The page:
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omatil­los (toh-MAH-teeYO) are ac­tu­ally a rel­a­tive of what we know as the cape goose­berry. They look very sim­i­lar. To­matil­los grow to the size of a cherry tomato and have a green husk on the out­side. When the fruit is ripe, the husk be­comes pa­pery and splits open a lit­tle. This is peeled off to re­veal the green fruit in­side. Like the tomato, the to­matillo is a mem­ber of the night­shade fam­ily, but it is in a dif­fer­ent genus.

The con­fu­sion comes from the name. The Aztec word tomatl means round and plump. Both of th­ese fruits fit that de­scrip­tion, but the Aztec word for tomato (as we know the fruit) is xit­o­matl and the to­matillo was called mil­tomatl.

Euro­peans vis­it­ing the New World con­fused them and short­ened both words to tomato. The Span­ish word to­matillo means lit­tle tomato. How­ever, the Mex­i­cans now call this fruit to­mate and the wild ver­sion mil­to­mate. What we know as a tomato they call jit­o­mate.

How­ever they are named, toma­toes and to­matil­los can­not re­ally be sub­sti­tuted for each other in cooking. Some recipes use green toma­toes and lime juice in place of to­matil­los, but you don’t re­ally get the same re­sult. Toma­toes have a higher wa­ter con­tent than to­matil­los and the taste is quite dif­fer­ent.

To­matil­los are a key in­gre­di­ent in Mex­i­can cooking, par­tic­u­larly in green sal­sas. Their green colour and tart flavour are the prized con­tri­bu­tion they make to the dish. Many Mex­i­can recipes call for fresh to­matil­los. They can be used raw for sal­sas or cooked in soups and stews.

Un­for­tu­nately, it can be dif­fi­cult to find fresh to­matil­los in New Zealand. I have seen them oc­ca­sion­ally, but not of­ten, at farm­ers’ mar­kets. They do grow eas­ily in New Zealand. We have a dozen plants nearly ready to bear fruit in our gar­den at the mo­ment, but you can’t grow them year round. Luck­ily, canned to­matil­los are an ex­cel­lent prod­uct that re­tain much of the colour and flavour of the fresh fruit.

Their flavour is quite dif­fer­ent, so if you can’t find the fresh ones, stick with the canned to­matil­los rather than try­ing to sub­sti­tute some­thing else. Find the canned ones at spe­cialty food stores and good su­per­mar­kets.

The most com­mon use of to­matil­los is in the ubiq­ui­tous salsa verde in Mex­ico. At its most ba­sic, it is pureed to­matil­los, onion, chillies, co­rian­der and lime.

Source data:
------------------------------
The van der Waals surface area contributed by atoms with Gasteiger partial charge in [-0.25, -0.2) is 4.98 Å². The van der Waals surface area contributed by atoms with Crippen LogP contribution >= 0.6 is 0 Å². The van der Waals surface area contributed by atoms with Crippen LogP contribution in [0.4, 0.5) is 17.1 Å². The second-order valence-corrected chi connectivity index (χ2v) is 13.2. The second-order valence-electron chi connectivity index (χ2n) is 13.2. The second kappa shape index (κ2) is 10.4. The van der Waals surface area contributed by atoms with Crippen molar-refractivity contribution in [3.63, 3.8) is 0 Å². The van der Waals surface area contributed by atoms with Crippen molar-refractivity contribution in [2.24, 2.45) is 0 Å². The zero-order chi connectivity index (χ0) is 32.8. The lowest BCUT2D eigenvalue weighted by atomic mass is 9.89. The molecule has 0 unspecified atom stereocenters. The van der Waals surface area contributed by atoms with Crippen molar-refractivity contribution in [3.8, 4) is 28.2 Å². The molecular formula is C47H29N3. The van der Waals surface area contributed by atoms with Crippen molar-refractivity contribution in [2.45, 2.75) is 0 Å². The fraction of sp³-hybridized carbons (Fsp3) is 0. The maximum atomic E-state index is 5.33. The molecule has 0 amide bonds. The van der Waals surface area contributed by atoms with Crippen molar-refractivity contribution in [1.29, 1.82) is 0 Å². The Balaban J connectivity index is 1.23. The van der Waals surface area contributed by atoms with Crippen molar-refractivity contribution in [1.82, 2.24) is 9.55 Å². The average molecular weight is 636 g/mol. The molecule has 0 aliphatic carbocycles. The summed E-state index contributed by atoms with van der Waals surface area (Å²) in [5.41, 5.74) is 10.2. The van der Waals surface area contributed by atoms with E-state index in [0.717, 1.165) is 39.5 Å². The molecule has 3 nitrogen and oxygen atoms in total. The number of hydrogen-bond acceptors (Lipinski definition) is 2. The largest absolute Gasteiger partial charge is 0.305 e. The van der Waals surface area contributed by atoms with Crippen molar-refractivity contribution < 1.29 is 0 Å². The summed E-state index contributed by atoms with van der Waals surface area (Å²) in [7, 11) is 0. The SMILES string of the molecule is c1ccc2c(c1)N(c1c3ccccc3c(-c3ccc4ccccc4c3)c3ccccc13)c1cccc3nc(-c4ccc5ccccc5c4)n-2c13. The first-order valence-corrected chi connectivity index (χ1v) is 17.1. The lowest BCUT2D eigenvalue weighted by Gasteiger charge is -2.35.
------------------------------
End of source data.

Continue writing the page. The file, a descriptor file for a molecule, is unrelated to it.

Salsa verde is used as a dip for tor­tilla chips or can be served with tacos, grilled pork, grilled meats and even fish.

This recipe is a lit­tle dif­fer­ent, with the tart ap­ple pair­ing well with the to­matil­los.


Makes 2 cups Prepa­ra­tion: 10 min­utes Cooking: 25 min­utes 1 onion 1 Granny Smith ap­ple 3 gar­lic cloves, skin on 1 green chilli 5 canned to­matil­los 1 hand­ful co­rian­der leaves Pre­heat the oven to 180C. Peel the onion and chop it into quar­ters. Chop the ap­ple into quar­ters and take out the pips and core. Put the onion, ap­ple, gar­lic cloves and chilli in a roast­ing pan. Roast un­til dark and caramelised and soft (about 15 min­utes).


Makes 2-3 cups Prepa­ra­tion: 10 min­utes Cooking: 1 hour A mole is a Mex­i­can sauce that is used to cook meat in. This com­plex green sauce from Oax­aca de­rives from the moles made for cen­turies by the Mayan peo­ple and adopted by the Aztecs. Use it in chicken mole verde or to flavour green chilli rice. Or it’s great served with poached or grilled chicken or fish. 2 ta­ble­spoons oil 1 cup chopped onion, 1⁄ cup minced gar­lic (about 2 2 heads) 2 green chillies 6 small spring onions, chopped

(white and green parts) 1 cup chopped co­rian­der leaves 1⁄ cup fresh lime juice

2 440g can to­matil­los 4 cups veg­etable or chicken stock Heat the oil in a large saucepan over medium heat.

Add the onion and gar­lic and fry un­til golden brown (10 to 15 min­utes). Add the chillies, spring onions, co­rian­der, lime juice and to­matil­los. Fry for 5 min­utes to blend the flavours.

Add the stock and a pinch each of salt and freshly ground black pep­per. Bring to a boil, re­duce the heat to a sim­mer and cook un­cov­ered for 40 min­utes or un­til re­duced by half.

Let it cool for 10 min­utes then puree in a blen­der in batches un­til smooth. Taste and ad­just the sea­son­ing.

Now use it to poach chicken or fish or serve it warm as a sauce on the side.


De­li­cioso: Roasted ap­ple and to­matillo salsa is a new take on the ubiq­ui­tous salsa verde.

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